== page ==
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Skype Families and the Impact on All Involved – Will the MM Case Appeal to the Supreme Court Offer any Solace?

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There is a new term being used to describe families separated due to the income threshold required for a British national to bring his or her non-EEA resident family into the country – Skype Families. Although the term may sound trendy and modern, for the parents and children living with the reality of residing in a separate county from their loved ones, every day is full of sadness.

The Cause of ‘Skype Families.'

In 2012, Appendix FM of the Immigration Rules introduced a financial threshold that needed to be met before a spouse or dependent child of a UK national could enter and settle in the UK. To bring their spouse/civil partner and children to the UK, the sponsoring residing spouse must show the Home Office that they have an income exceeding £18,600 per year. This figure rises to £24,600 for also sponsoring a child, and an additional £2,400 is needed for every subsequent child

Just to put that figure into perspective; at the moment, less than half the British population earn this amount per annum. An individual earning the minimum wage, who works 37.5 hours per week, earns approximately £12,675 per year.

The Government’s income threshold was endorsed by the Court of Appeal in MM v Secretary of State for the Home Department [2014] EWCA Civ 985. This decision is to be appealed to the Supreme Court; however, a hearing date has yet to be announced.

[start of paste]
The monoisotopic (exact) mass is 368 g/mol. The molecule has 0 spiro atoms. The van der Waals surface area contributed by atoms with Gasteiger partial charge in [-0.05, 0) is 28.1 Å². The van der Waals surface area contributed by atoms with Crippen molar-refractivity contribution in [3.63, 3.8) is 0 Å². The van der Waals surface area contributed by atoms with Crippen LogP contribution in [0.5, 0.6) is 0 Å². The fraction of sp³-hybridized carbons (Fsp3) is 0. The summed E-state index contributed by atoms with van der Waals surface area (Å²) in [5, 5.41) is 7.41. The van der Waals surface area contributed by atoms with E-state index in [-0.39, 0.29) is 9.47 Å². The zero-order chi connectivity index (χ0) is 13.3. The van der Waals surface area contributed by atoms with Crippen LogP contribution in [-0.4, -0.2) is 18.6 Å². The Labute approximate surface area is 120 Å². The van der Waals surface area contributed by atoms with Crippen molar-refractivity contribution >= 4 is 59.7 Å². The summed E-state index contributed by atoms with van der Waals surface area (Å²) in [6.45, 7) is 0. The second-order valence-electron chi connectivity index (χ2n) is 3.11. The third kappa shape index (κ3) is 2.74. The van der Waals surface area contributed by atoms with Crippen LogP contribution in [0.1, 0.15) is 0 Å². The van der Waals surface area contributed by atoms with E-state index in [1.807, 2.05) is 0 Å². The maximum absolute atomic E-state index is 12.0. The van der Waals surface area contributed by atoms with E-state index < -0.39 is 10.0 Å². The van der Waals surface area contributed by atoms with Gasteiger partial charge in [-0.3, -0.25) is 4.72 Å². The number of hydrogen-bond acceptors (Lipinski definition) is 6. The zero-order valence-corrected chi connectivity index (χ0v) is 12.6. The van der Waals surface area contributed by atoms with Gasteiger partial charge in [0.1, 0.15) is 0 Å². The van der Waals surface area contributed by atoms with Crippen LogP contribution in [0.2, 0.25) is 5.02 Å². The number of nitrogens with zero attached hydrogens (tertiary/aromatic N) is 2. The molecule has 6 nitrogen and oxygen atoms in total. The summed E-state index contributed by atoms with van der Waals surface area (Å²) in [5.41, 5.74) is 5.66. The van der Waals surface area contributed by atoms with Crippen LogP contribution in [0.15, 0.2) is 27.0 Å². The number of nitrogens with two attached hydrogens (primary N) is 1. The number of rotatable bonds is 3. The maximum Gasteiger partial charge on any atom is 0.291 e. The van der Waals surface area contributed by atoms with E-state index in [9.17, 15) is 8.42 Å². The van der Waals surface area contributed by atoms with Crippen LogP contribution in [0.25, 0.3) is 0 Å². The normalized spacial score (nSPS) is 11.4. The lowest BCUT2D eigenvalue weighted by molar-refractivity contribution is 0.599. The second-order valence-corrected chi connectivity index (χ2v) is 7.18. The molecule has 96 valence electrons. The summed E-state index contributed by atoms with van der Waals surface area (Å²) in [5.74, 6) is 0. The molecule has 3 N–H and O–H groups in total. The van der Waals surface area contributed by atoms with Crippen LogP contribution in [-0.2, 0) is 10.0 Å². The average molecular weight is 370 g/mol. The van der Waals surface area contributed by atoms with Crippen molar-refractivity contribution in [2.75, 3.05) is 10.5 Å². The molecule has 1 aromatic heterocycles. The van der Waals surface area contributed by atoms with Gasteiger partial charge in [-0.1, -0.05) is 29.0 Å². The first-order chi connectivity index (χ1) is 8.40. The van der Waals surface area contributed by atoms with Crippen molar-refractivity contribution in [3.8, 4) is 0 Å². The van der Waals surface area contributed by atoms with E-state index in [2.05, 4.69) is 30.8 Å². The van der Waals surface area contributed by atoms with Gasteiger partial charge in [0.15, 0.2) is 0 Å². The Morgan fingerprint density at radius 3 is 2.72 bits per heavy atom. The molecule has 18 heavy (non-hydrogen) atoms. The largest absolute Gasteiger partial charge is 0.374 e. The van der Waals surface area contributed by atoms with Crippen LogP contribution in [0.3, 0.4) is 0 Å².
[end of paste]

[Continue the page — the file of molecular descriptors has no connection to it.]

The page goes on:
The Children’s Commissioner Report on the Impact of the Income Threshold

In mid-September 2015, the Children's Commissioner released a report detailing the impact the Governments Immigration rules have had on families, especially children since they were introduced in 2012.

Key findings in the report included:

  • Since 2012, it is estimated that 15,000 children have been separated from one of their parents because their British parent could not meet the financial requirements of the Immigration Rules implemented in 2012.
  • Children suffer distress and anxiety because of separation from a parent. Many believe this has a profound effect on their well-being and development. Behaviour problems can include eating and sleeping problems; slow or poor language development, and can result in anger and violence being displayed toward peers and family.
  • There is very little evidence that the interests of any children concerned are considered with the Home Office reviews an application for a family visa.
  • Despite the aim of the Government to reduce migrants dependence on public funds, by refusing to allow a co-parent to join the sponsoring parent in the UK, the sponsoring parent is often forced to rely on welfare as a source of income, in the same vein as a single-parent.

The UK’s Obligations to Protecting the Rights of the Child